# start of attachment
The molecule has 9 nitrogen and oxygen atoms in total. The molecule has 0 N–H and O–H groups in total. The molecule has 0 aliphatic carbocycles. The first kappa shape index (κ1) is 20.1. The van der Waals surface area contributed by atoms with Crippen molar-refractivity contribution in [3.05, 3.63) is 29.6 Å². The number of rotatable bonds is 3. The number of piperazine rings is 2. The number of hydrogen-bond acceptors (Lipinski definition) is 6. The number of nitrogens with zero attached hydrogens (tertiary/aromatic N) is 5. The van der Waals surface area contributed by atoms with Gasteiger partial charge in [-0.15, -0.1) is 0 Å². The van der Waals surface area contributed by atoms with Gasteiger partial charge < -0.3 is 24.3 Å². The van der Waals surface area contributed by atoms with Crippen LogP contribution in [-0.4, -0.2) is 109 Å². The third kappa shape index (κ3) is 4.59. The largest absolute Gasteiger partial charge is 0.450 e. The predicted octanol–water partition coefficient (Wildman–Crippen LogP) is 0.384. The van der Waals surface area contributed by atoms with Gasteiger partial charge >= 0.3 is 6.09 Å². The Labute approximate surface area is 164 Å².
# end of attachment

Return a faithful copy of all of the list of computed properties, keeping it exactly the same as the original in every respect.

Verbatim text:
The molecule has 9 nitrogen and oxygen atoms in total. The molecule has 0 N–H and O–H groups in total. The molecule has 0 aliphatic carbocycles. The first kappa shape index (κ1) is 20.1. The van der Waals surface area contributed by atoms with Crippen molar-refractivity contribution in [3.05, 3.63) is 29.6 Å². The number of rotatable bonds is 3. The number of piperazine rings is 2. The number of hydrogen-bond acceptors (Lipinski definition) is 6. The number of nitrogens with zero attached hydrogens (tertiary/aromatic N) is 5. The van der Waals surface area contributed by atoms with Gasteiger partial charge in [-0.15, -0.1) is 0 Å². The van der Waals surface area contributed by atoms with Gasteiger partial charge < -0.3 is 24.3 Å². The van der Waals surface area contributed by atoms with Crippen LogP contribution in [-0.4, -0.2) is 109 Å². The third kappa shape index (κ3) is 4.59. The largest absolute Gasteiger partial charge is 0.450 e. The predicted octanol–water partition coefficient (Wildman–Crippen LogP) is 0.384. The van der Waals surface area contributed by atoms with Gasteiger partial charge >= 0.3 is 6.09 Å². The Labute approximate surface area is 164 Å².